The Next Step

I have been trying to incorporate steel mesh into my tent research but I have found it very difficult so far since tents are very light and portable and steel is not. I have looked into more permanent tent-like structures that could be used for pavilions or just shelter in general but they do not really convey the concept of portable architecture. I have also looked into layering the steel mesh, similar to the different layers of a tent. I am currently looking into combining the steel mesh with fabric. The fabric would not be a permanent part of the structure and could be removed easily especially if it was connected via tent clips or something similar. I also remembered the work by Hussein Chalayan who is a Turkish fashion designer and experiments a lot with high tech fashion. His 2007 collection was all about self retractable and morphing clothes. I thought that this would be a useful concept to look into and possibly use for my next phase. Here is an example:

The image on the right should be first. One idea that I am currently playing around with is a shelter or pavilion that incorporates steel mesh and fabric together.

The triangle formation is based off of the structure of the Geodesic dome tents I researched. The gray triangles would be the steel mesh and the white would be the fabric. The fabric could retract itself according to the time of the day or how much sunlight was needed. I will be posting scans of some sketches soon.

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One response to “The Next Step

  1. Adare,
    Your work is taking you in a fascinating direction. I am very intrigued by the combination b/w translucent fabric (PTFE, for instance) and mesh.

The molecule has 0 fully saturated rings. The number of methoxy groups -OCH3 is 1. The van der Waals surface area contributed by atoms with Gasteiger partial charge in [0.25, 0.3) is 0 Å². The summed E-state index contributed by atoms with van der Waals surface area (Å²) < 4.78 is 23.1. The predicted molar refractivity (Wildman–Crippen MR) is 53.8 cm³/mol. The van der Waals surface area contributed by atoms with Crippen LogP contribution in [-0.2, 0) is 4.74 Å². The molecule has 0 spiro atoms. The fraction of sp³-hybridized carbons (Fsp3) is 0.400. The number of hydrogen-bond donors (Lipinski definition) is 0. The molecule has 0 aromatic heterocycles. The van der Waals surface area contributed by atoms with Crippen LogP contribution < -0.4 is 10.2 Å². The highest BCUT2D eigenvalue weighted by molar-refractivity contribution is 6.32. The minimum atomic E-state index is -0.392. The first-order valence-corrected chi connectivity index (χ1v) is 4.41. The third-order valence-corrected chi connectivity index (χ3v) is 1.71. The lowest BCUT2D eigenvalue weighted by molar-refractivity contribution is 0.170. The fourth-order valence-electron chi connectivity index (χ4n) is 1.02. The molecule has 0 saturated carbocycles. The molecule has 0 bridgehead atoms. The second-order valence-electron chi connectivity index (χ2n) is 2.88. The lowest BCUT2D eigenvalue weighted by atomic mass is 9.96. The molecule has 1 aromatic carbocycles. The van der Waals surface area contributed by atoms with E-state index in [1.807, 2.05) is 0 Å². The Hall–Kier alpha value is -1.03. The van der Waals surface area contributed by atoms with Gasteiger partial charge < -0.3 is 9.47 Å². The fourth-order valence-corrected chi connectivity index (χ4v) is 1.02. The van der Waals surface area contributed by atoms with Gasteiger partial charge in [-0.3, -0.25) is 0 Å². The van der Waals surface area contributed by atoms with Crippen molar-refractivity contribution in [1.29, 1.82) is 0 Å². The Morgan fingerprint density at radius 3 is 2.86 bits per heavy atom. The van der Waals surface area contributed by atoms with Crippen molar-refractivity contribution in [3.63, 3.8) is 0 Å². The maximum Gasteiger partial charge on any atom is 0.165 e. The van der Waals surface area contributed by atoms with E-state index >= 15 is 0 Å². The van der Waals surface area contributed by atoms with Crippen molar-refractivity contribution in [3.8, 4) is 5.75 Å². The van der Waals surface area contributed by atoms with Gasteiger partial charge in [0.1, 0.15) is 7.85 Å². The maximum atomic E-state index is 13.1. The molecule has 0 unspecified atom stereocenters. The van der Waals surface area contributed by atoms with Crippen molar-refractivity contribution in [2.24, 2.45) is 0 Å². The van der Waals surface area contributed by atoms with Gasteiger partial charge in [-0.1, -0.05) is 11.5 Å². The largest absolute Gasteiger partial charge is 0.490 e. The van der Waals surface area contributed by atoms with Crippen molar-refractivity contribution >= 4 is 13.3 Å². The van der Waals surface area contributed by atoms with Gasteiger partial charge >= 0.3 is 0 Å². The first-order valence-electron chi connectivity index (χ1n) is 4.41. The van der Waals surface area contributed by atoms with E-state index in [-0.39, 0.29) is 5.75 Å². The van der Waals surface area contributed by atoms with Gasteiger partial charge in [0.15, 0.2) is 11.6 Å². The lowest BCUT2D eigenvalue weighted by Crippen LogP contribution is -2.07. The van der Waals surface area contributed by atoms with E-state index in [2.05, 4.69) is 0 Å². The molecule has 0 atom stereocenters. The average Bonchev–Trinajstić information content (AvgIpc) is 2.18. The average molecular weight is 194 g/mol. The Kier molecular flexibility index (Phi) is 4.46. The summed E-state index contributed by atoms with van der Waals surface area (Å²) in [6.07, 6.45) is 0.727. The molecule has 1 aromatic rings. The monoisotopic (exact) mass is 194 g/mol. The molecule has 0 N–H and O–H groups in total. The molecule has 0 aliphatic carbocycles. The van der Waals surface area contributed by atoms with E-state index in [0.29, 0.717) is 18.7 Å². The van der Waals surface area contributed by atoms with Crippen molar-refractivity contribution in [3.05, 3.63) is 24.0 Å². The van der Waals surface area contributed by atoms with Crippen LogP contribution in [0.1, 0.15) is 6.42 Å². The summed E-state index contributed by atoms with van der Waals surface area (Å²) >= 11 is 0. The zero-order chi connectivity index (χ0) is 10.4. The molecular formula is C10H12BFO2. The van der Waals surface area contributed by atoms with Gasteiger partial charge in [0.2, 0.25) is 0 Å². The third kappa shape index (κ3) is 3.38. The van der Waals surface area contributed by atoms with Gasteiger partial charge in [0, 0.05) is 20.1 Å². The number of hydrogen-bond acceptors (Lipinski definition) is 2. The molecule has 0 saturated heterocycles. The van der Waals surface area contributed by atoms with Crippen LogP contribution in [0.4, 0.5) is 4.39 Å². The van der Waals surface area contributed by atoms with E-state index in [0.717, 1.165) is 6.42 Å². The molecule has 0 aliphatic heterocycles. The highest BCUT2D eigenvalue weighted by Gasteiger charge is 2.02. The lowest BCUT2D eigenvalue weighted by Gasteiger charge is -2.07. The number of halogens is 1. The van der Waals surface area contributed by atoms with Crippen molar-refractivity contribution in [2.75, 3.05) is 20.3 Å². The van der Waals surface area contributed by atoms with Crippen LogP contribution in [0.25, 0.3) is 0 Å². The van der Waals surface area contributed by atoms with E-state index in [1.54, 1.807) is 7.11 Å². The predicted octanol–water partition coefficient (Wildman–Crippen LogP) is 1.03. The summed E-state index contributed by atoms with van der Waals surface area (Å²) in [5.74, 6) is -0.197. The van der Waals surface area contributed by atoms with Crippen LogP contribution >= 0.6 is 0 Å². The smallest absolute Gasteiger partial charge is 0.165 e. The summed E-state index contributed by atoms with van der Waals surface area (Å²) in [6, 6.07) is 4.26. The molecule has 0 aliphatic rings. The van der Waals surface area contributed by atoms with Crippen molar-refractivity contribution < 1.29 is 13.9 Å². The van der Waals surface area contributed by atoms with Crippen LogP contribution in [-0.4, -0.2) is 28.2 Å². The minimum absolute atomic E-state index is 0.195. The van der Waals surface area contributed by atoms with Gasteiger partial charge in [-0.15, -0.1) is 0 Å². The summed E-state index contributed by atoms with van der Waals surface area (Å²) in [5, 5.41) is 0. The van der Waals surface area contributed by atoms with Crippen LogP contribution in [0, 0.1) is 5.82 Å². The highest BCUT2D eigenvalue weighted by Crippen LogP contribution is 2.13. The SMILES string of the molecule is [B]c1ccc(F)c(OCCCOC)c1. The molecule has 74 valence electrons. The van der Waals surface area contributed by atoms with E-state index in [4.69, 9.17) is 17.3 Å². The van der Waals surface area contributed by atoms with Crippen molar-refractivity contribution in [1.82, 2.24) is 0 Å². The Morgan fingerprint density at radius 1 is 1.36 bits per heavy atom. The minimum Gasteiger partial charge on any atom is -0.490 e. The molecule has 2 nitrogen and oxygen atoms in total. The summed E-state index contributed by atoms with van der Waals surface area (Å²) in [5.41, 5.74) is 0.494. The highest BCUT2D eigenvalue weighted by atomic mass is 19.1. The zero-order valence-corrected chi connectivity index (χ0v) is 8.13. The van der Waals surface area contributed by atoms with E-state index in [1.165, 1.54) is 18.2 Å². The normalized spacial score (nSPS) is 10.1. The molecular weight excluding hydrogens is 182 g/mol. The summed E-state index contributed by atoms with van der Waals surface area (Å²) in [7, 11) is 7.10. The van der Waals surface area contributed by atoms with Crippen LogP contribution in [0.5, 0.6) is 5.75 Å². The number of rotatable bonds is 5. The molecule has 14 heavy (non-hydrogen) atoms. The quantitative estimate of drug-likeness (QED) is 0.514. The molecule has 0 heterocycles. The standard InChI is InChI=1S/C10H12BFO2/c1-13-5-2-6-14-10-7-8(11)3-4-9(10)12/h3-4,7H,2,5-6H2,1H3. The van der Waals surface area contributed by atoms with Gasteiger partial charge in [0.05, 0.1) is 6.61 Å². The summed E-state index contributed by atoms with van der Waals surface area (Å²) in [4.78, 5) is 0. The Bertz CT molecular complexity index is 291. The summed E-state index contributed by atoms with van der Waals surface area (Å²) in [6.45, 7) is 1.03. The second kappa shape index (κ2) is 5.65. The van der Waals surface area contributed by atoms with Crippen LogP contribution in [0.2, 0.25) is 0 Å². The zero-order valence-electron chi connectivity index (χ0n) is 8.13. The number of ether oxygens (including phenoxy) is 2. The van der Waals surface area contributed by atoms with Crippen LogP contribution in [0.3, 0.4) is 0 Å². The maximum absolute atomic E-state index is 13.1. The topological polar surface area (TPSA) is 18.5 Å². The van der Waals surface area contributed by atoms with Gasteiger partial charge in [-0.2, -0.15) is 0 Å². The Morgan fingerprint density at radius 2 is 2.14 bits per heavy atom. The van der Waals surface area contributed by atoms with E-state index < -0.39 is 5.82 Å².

So you can fully leverage the depth of your research on tents by looking at some of the areas of focus there through the prism of this new topic area. I am talking about the critical detail areas you discovered in your research: clips, the strips, etc. and look at the new ones: areas of transition b/w one material and another; whether or not you will have stabilizing structure, what it is going to be etc.

    Implementing this in a shelter is a great idea. A geodesic tessellation is a fine way to start. The patterning is a an interesting problem in itself, as you may want to have “clusters” of solid material for weather protection, and a similar larger area (comprised of several facets) used as a shade (mesh), so the triangular checkerboard pattern that you have started with can mutate and be vastly enriched. This is a great way to launch the study and start thinking of structure and interfaces between the materials.

    A reminder: you have posted under the UNCATEGORIZED category. Please, go back to the post and fix these.

    Looking forward to where this takes you,

    Raffi

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